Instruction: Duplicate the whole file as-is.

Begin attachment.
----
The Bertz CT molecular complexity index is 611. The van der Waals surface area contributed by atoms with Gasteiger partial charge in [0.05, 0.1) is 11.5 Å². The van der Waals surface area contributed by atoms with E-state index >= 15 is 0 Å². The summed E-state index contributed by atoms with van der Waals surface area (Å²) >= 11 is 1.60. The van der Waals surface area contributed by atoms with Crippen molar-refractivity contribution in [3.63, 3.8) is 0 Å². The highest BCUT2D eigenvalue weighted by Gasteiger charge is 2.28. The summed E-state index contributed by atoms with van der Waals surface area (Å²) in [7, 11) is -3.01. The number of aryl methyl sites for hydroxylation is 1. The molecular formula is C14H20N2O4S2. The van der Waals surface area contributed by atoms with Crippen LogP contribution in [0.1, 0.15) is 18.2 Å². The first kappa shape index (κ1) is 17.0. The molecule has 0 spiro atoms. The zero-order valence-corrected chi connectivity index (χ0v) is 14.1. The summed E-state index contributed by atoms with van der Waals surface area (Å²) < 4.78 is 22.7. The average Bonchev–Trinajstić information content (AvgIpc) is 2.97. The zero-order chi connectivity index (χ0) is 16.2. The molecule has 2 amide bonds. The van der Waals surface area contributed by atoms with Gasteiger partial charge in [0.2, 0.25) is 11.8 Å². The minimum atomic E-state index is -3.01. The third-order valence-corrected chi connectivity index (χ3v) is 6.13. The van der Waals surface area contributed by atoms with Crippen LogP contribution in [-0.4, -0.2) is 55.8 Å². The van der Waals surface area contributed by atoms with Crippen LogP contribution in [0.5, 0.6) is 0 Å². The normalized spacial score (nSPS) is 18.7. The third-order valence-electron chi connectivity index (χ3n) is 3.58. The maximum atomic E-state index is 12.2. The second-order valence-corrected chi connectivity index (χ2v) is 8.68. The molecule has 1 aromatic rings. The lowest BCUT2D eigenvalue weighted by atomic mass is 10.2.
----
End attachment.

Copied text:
The Bertz CT molecular complexity index is 611. The van der Waals surface area contributed by atoms with Gasteiger partial charge in [0.05, 0.1) is 11.5 Å². The van der Waals surface area contributed by atoms with E-state index >= 15 is 0 Å². The summed E-state index contributed by atoms with van der Waals surface area (Å²) >= 11 is 1.60. The van der Waals surface area contributed by atoms with Crippen molar-refractivity contribution in [3.63, 3.8) is 0 Å². The highest BCUT2D eigenvalue weighted by Gasteiger charge is 2.28. The summed E-state index contributed by atoms with van der Waals surface area (Å²) in [7, 11) is -3.01. The number of aryl methyl sites for hydroxylation is 1. The molecular formula is C14H20N2O4S2. The van der Waals surface area contributed by atoms with Crippen LogP contribution in [0.1, 0.15) is 18.2 Å². The first kappa shape index (κ1) is 17.0. The molecule has 0 spiro atoms. The zero-order valence-corrected chi connectivity index (χ0v) is 14.1. The summed E-state index contributed by atoms with van der Waals surface area (Å²) < 4.78 is 22.7. The average Bonchev–Trinajstić information content (AvgIpc) is 2.97. The zero-order chi connectivity index (χ0) is 16.2. The molecule has 2 amide bonds. The van der Waals surface area contributed by atoms with Gasteiger partial charge in [0.2, 0.25) is 11.8 Å². The minimum atomic E-state index is -3.01. The third-order valence-corrected chi connectivity index (χ3v) is 6.13. The van der Waals surface area contributed by atoms with Crippen LogP contribution in [-0.4, -0.2) is 55.8 Å². The van der Waals surface area contributed by atoms with Crippen LogP contribution in [0.5, 0.6) is 0 Å². The normalized spacial score (nSPS) is 18.7. The third-order valence-electron chi connectivity index (χ3n) is 3.58. The maximum atomic E-state index is 12.2. The second-order valence-corrected chi connectivity index (χ2v) is 8.68. The molecule has 1 aromatic rings. The lowest BCUT2D eigenvalue weighted by atomic mass is 10.2.